NAJ News

Better Business: Project Pipeline

28 Nov 2019

As an independent retailer, designer brand or pre-owned jewellery business it is vital to protect your pipeline against undisclosed laboratory-grown diamonds. Here, we share a guide to taking steps in the right direction. 

Image courtesy of Dominion DiamondsImage courtesy of Dominion Diamonds

‘Maintaining pipeline integrity’ – not something from a plumbing manual, but one of the most vital (and underdeveloped) facets of UK jewellery businesses. According to the Diamond Producers Association (DPA), business owners can take simple steps to ensure the products that end up in their windows or on their website are exactly what they believe them to be. Namely, natural diamonds.

Selling undisclosed synthetic diamonds as natural diamonds can lead to commercial penalties as well as criminal charges. It’s therefore essential that you put the right processes and procedures in place to protect your organisation. If you’re unsure where to start, here are some core steps recommended by the DPA:

Step One: Be Aware of the Risks

Conduct overall due diligence on your diamond supply chain, in addition to analysing the route diamonds take to get to your business’ premises and the route they take once in your company’s hands. Armed with this, you’ll be able to identify the risk areas where undisclosed synthetic diamonds could infiltrate your supply of natural diamonds. Don’t be limited by your supply chain either; what about your external contractors who conduct repairs, or your internal staff who receive pieces from customers for bespoke orders? While purposeful tampering may be rare in these cases, mistakes and accidental mix-ups could be a factor.

For greater assurance of pipeline integrity, check if your counterparties are certified by the Responsible Jewellery Council or if they adhere to the World Diamond Council System of Warranties Guidelines.

Step Two: Stay Separated and Secure

Some businesses sell both laboratory-grown and natural diamonds. In this instance, it is essential to create distinct routes that ensure separation (or perhaps go one step further and separate by site). Do you record stones entering your store via an inventory management system? Can you always pinpoint where and with whom and exact stone is within your premises? Tamper-proof packaging, meticulously organised storage solutions and an experienced logistics company are essential, especially if stones are leaving your premises and journeying to a third party. Other things you may wish to consider are camera surveillance to mitigate the risk of employees switching stones, and a returns’ testing scheme to ensure stones have not been switched by the customer.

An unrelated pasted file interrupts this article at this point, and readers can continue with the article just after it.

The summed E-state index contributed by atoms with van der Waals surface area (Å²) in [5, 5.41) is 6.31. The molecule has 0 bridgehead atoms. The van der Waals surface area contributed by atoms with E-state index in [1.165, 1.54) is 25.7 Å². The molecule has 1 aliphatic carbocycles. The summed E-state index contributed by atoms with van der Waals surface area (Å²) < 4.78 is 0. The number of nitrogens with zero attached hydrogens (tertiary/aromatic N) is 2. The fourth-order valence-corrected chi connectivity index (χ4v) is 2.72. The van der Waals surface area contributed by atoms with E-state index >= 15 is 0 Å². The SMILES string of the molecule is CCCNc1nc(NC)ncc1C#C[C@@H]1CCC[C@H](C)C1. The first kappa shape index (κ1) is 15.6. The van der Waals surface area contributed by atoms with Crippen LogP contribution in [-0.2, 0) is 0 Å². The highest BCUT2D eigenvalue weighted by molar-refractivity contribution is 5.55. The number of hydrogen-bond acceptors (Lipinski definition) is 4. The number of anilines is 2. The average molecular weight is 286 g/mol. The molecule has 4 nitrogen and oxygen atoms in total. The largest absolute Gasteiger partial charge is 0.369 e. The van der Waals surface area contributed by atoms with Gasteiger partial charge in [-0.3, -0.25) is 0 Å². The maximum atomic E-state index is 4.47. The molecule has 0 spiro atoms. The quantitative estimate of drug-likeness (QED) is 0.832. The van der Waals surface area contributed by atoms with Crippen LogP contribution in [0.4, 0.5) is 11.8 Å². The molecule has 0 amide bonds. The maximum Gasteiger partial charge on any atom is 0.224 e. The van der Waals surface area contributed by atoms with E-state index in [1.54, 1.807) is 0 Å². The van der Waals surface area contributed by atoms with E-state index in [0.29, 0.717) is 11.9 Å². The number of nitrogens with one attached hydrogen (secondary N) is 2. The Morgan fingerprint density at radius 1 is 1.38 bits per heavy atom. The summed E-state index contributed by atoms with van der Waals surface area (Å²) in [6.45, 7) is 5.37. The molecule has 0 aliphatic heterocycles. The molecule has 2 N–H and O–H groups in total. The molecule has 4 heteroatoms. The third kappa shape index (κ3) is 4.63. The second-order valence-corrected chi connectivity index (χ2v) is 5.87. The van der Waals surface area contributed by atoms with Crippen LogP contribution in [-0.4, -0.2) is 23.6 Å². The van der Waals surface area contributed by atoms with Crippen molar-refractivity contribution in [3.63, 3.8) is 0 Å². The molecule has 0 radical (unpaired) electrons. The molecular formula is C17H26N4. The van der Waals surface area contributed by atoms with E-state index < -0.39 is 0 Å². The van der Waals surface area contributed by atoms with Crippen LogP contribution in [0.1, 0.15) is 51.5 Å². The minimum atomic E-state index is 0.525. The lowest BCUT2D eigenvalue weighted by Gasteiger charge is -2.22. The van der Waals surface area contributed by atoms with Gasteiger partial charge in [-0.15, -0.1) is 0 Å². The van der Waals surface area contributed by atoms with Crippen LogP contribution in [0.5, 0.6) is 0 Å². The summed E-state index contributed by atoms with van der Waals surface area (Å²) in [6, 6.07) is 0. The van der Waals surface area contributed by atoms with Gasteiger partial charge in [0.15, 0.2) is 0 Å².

Step Three: Commit to Testing

You’re likely to have asked your suppliers how they test their diamonds and what they do to ensure their delivery to you is verified. For an additional layer of security, ask them what specific instruments they use to test their diamonds – are they included on the list of Diamond Verification Instruments in the ASSURE Directory. These synthetic diamond detection devices, from a range of companies like De Beers, Presidium, GIA and Alrosa, have been independently tested for performance.

If you’re a retailer or dealer, don’t presume that a detection device in the ASSURE Directory is beyond the realms of possibility. Many have accessible prices for small- and medium-sized businesses and will help you to establish your own in-house testing protocol.

Step Four: Prioritise Staff Training and Diligence

Ensure your whole team is on the same page and understands any new due diligence procedures inside-out and aware of the risks? Can they use verification instruments accurately? Are they using the correct terminology with customers around diamonds, laboratory-grown diamonds, and diamond simulants? Many reputable businesses, including De Beers Group Industry Services, offer laboratory-grown diamond workshops in the UK that your staff may benefit from.

Step Five: Be the Business that Asks Questions

Finally, never be afraid to ask questions and demand answers. You may have worked with your existing suppliers for years, if not decades, but positive steps sometimes require change. If you experience problems or aren’t satisfied by the results of your due diligence queries, act by notifying and reporting incidents to relevant organisations, including bourses, suppliers and trade organisations. This will in-turn support your peers who may not be as far along their ‘pipeline protection’ journey.

For further information, visit the ASSURE Directory on the DPA website:  

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